HONG KONG (Reuters) – Whole teams at Deutsche Bank were told on Monday their jobs had been axed as it began 18,000 job cuts globally in one of the biggest overhauls to an investment bank since the aftermath of the financial crisis.
The German bank began telling staff of the layoffs in Sydney, then across the region, taking in its Hong Kong and Singapore trading hubs before bankers in Europe and the U.S. reached their offices to be told their fates.
The following are comments by employees leaving the bank, as well as from those who have been told their jobs are safe:
“I was terminated this morning. There was a very quick meeting and that was it,” said an IT worker leaving Deutsche Bank’s City of London office on Monday morning.
“I got laid off, where else would I go?” said one equity sales staff member in London, who had headed to nearby pub.
“The day started with a phone call and a meeting with HR. We were informed that our jobs have become redundant and handed over our letters and given approximately a month’s salary and have been asked to leave. Our systems have been taken and we can’t log in and have been asked to vacate the premises by 0730 GMT,” said a Bengaluru-based banker.
“With these kind of cuts in the equities business, you can’t avoid an impact on the investment bank. All the clients here were already asking questions about the changes, and now they will ask questions about the ability to provide truly bespoke service. And it’s not like they don’t have any options in the market,” said a senior Hong Kong-based equity capital markets (ECM) banker, who added he was surprised by the scale of cuts to the bank’s ECM business in Asia.
“There is hardly any work getting done today and folks are just mailing or calling friends or headhunters. Half of the floor is gone and others are just waiting to be called in. Some people are saying their byes even before being called in,” said an equities trader in Hong Kong who has spent two years at the bank. The trader said he and his colleagues had been escorted from their meetings with Human Resources (HR) to the elevators without being allowed to return to their desks.
“We are still what we were on Friday but with a much, much smaller equities capability,” said one senior Sydney-based bank executive, who kept his job.
“It’s good that the uncertainty has finally ended. I was preparing myself and my family since the Commerzbank talks failed. The equities market is not that great so I may not find a similar job, but I have to deal with it. Frankly, I was not expecting they will cut the entire equities piece,” said an equity sales banker in Hong Kong as two colleagues came to hug him and see him off from the main building lobby. The banker had been with Deutsche for six years.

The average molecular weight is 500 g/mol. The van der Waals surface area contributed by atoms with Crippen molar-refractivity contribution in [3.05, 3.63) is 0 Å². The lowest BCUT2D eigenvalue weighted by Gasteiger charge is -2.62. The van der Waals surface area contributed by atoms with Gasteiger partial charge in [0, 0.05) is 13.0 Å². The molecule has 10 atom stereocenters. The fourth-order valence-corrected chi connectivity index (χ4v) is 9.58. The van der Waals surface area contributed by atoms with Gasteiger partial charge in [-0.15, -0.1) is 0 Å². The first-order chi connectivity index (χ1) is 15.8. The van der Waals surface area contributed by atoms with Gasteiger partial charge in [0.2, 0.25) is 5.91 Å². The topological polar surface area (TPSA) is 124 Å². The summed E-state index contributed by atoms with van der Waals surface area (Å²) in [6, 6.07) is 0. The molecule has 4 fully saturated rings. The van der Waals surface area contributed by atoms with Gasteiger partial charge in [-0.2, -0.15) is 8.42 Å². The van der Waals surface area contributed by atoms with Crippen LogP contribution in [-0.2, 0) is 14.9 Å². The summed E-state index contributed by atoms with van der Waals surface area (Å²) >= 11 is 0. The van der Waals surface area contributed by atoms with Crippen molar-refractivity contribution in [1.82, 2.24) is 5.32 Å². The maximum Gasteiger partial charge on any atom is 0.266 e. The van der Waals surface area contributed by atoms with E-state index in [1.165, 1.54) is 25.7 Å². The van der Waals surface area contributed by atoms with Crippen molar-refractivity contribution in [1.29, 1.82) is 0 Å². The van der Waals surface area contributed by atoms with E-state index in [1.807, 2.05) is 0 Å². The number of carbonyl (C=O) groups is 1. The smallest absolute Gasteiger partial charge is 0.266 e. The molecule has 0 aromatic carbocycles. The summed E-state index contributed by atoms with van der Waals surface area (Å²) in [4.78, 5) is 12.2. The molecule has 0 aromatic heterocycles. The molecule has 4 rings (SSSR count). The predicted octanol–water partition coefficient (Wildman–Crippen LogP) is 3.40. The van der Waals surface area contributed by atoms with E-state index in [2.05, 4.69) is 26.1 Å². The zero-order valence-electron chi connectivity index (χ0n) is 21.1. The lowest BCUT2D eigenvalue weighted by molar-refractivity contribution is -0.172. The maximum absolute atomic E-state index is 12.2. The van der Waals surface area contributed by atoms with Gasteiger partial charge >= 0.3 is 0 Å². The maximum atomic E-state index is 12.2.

“The news is obviously depressing but at least there’s some clarity on the businesses we are still going to focus on. My access card is working fine. So I am safe for now. What happens tomorrow, who knows but for now, I hope this is it,” said a banker in Singapore as he tapped his card to gain access to the lift.
“The mood inside is pretty gloomy. People are being called in individually into the conference rooms with a couple of rounds of chats with HR, who will give you this packet then and you are out of the building. Even those who are staying back don’t think it’s the turning point for the bank. Who wants to go into a bad bank just to wind down the businesses? So more people will leave when they get the opportunity. Personally, I think they (management) have taken a very shortsighted decision: Equities is a cyclical business and it’s not like DB was the only bank not making any money in this,” said one equities trader who had worked at Deutsche Bank for six years.
“Our ECM business has to be scaled back but it’s not like everything will happen in one day. This is not like what StanChart did to its equities business. We are not going to be giving up our live deals. But the biggest question for us is where do we go from here if we don’t offer the whole suite of products? Will clients stick with us or is the game over?” said a Singapore banker who remains in his job.
“If you have a job for me, please let me know. But do not ask questions,” said a banker in Hong Kong who confirmed he had been employed at Deutsche Bank, but declined to comment further.
“(It is) very frustrating because they got rid of the whole of the equities business that supports us in corporate finance. But it’s part of the industry – equities businesses have been challenged everywhere. We need to stop and think now what our business model is without an equities business. Is it strategic advice? Or is it leveraged financing? It seems to me that’s the natural direction now,” said a senior Australian corporate finance banker.
Reporting by Sumeet Chatterjee in Hong Kong, Paulina Duran in Sydney and Anshuman Daga in Singapore; Nupur Anand in Mumbai, Nafisa el Tahir in Dubai, Virginia Furness, Iain Withers, Navdeep Yadav and Clara Denina in London; Compiled by Jennifer Hughes in Hong Kong and Rachel Armstrong in London; Editing by Christopher Cushing and Alexander Smith